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Climate Action Plan Concerns

On September 20, 2022 the Tuolumne County Board of Supervisors voted to not adopt the Climate Action Plan (CAP) as proposed. Instead, the board decided to continue to research the topic and meet with staff to go over specific questions and concerns we have with instructions to bring it back to the board later. Here’s a summary of some my concerns:

  • 1. The State of California has set targets to reduce greenhouse gas (GHG) emissions to 40% below 1990 levels by 2030 and to achieve an 80% reduction of GHGs below 1990 levels by 2050. The problem is that by 2019, emissions only dropped by 2% in the 19 years since 1990. How are we going to reduce emissions by 38% in the 7 years between now and 2030? What is even more concerning is that the CAP acknowledges there is a “Local Emissions Gap” of about 23.4% after state mandated 14.4% reductions by 2030. (See pages 2-9 and 2-10 in the CAP ). The math does not add up. I don’t see how we are going to get to 40% reduction by 2030 and 80% by 2050.


  • 2. The State of California claims to be a leader in green energy. That may be, but as of 2020, only 13.7% of energy consumed in California came from renewables, such as solar, wind and biomass, and excluding hydro ( ). To achieve the targets, that means the share of renewables needs to increase to about 33% by 2030 and about 70% by 2050. I just don’t see this happening. If the Governor or Government has a plan without completely altering our way of life and restricting our freedoms, please share!


  • 3. Many folks in the community are concerned about being able to utilize their fireplaces, drive off-road vehicles, or being required to ride bikes for transportation in the mountains and snow. For reasons noted above, I think these are small potatoes compared to what would be needed to meet the emission standards.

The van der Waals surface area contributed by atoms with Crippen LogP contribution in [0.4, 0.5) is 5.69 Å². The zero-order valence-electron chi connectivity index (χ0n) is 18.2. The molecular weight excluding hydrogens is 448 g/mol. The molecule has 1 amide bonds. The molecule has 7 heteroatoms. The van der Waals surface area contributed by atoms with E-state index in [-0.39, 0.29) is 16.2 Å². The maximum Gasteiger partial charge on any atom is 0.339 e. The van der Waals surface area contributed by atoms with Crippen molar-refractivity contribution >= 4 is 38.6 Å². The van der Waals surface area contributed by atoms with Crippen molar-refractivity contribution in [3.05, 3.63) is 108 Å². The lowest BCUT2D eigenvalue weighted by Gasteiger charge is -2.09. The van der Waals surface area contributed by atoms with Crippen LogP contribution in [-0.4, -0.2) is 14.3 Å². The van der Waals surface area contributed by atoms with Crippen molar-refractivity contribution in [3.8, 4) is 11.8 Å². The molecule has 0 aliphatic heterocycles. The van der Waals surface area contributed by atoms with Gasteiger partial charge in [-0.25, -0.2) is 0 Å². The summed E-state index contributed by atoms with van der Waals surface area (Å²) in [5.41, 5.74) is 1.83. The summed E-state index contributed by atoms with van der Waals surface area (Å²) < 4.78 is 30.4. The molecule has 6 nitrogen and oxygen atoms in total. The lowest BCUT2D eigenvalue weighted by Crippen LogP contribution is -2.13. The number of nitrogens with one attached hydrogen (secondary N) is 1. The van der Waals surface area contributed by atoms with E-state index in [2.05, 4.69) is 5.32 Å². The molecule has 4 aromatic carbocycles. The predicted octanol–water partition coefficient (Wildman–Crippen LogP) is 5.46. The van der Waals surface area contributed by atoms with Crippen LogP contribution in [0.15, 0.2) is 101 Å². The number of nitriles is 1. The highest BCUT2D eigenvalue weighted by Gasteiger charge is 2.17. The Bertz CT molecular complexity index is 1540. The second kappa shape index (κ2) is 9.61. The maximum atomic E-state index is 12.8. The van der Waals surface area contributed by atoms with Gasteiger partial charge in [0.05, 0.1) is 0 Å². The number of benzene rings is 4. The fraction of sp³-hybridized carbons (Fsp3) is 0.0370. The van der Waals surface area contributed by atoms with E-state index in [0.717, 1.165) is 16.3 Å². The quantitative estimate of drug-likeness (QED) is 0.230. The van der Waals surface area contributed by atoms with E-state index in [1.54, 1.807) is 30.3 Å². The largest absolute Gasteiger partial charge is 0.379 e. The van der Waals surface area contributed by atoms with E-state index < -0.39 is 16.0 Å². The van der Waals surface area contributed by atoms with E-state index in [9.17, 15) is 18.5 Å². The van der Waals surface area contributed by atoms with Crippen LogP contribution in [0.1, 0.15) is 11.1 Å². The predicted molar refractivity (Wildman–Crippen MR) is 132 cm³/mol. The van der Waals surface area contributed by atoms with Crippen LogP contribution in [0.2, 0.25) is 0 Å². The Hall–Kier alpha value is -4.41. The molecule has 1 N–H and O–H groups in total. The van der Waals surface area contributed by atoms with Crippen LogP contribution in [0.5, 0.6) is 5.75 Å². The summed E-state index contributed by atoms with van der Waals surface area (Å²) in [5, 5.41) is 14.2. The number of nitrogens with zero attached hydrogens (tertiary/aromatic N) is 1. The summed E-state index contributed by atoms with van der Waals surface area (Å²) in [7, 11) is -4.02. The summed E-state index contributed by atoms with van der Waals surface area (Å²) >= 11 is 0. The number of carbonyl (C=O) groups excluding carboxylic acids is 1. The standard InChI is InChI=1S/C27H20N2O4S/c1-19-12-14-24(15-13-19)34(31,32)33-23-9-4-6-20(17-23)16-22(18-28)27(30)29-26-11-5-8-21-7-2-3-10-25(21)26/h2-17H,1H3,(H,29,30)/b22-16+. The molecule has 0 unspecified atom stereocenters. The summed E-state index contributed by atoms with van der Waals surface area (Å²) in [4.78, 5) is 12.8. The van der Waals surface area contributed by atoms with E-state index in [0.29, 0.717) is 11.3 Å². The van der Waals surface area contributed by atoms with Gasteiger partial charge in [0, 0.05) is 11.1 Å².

• 4. While the state points its finger towards the counties to reduce emissions, they ignore the greatest emission of all: Wildfires. One mega-fire puts off more C02 emissions than all the other emitters the state regulates, including cars ( ). In 2020, Brian Dahle (who is running for Governor) proposed SB495 which sought to require the California Air Resources Board to count emissions from wildfires into its pollution scoping plan The legislature voted down this bill. Meanwhile, Governor Newsom has stated several times that we need to learn to live with wildfires. The State, as well as the county in the current CAP draft, have decided not to count fire emissions but say they might “someday”. I call BS.


  • 5. Wildfire and water were identified as being the greatest concerns of residents during community outreach for the CAP. Yet relatively few wildfire and water items were given much attention in the prioritization matrix.

I am concerned this CAP could be weaponized at a future date (Governor Newsom has signed over 40 bills into law in 2022 alone related to climate change). Unlike the current U.S. Congress who votes on bills before reading them, I have read the CAP and have concerns. I will continue to address these and others concerns in order to meet the General plan requirement to have a CAP while focusing on what is realistic for our community, and which will garner broad support.